Communication of Students with Severe Speech and Motor Impairments During Home-Based Literacy Activities
Rylance, Billie Jo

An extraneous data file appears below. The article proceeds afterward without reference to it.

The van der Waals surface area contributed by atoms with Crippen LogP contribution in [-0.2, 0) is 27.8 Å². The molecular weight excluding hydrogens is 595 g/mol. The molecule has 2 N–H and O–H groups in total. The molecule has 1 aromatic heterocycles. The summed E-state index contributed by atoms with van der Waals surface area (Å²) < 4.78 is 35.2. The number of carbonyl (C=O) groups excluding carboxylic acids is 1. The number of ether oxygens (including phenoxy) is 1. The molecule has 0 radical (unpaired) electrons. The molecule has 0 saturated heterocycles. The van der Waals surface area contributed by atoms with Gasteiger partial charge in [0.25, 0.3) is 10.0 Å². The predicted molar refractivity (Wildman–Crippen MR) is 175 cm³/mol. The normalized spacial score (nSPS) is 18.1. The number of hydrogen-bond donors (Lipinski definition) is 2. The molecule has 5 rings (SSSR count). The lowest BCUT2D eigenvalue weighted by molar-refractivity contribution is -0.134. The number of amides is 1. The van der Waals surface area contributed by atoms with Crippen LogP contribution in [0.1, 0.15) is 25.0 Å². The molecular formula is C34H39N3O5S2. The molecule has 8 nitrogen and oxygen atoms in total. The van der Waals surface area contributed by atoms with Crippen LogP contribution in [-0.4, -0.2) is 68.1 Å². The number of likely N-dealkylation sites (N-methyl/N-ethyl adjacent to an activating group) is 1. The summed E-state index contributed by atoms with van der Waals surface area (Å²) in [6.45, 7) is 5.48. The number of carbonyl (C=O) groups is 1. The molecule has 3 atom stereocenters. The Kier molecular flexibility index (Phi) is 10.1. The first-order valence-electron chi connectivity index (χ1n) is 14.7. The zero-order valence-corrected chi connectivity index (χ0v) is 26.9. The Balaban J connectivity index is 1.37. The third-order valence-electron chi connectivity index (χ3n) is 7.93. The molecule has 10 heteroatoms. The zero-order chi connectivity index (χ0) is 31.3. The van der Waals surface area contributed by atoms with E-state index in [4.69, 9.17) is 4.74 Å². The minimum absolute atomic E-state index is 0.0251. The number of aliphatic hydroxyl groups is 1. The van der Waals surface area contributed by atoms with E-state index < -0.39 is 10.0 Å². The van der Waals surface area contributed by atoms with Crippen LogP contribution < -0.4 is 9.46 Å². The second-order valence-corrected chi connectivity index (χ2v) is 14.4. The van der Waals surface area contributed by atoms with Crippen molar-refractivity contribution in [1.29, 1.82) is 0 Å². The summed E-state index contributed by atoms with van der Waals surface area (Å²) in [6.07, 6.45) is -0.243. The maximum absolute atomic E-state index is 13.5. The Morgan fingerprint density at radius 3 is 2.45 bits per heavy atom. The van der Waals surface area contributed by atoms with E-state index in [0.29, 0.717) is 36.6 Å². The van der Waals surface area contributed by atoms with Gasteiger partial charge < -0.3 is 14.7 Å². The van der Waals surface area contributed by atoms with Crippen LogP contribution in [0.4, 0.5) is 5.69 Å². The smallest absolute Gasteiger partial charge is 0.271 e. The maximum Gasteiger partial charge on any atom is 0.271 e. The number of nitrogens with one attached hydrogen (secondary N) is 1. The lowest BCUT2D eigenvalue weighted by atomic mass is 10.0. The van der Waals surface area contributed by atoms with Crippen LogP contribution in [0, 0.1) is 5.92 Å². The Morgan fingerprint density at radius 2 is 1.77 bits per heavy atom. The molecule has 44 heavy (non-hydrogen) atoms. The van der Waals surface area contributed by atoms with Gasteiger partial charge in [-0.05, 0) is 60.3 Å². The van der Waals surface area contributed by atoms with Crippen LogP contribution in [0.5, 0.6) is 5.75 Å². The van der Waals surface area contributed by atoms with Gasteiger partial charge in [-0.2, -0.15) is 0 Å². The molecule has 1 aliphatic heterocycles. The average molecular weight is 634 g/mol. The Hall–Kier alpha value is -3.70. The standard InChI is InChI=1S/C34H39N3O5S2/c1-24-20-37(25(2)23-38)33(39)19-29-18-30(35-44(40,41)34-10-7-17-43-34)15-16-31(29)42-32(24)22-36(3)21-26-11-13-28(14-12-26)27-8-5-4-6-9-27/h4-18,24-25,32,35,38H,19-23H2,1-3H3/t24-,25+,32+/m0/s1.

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The present study examined the effects of emergent literacy experiences on the communication of four students with severe speech and motor impairments who ranged in age from seven to eighteen. Specifically, the intervention brought students together with a family member or caregiver to videotape themselves reading familiar and unfamiliar storybooks in their own homes. Through a multiple baseline intervention the researchers examined the effects of (a) calming procedures and (b) the application of supportive communication strategies and augmentative and alternative communication on the quantity and quality of interactions between the student and adult partner. Readers were provided basic training, adapted reading materials, communication devices, and video equipment. Examination of recorded readings revealed that, by the completion of the study, three of four students demonstrated increases in their overall rates of identified communication. Further, three of four students successfully integrated communication device use into the reading process. These results support the idea that students with severe disabilities can benefit from emergent literacy instruction.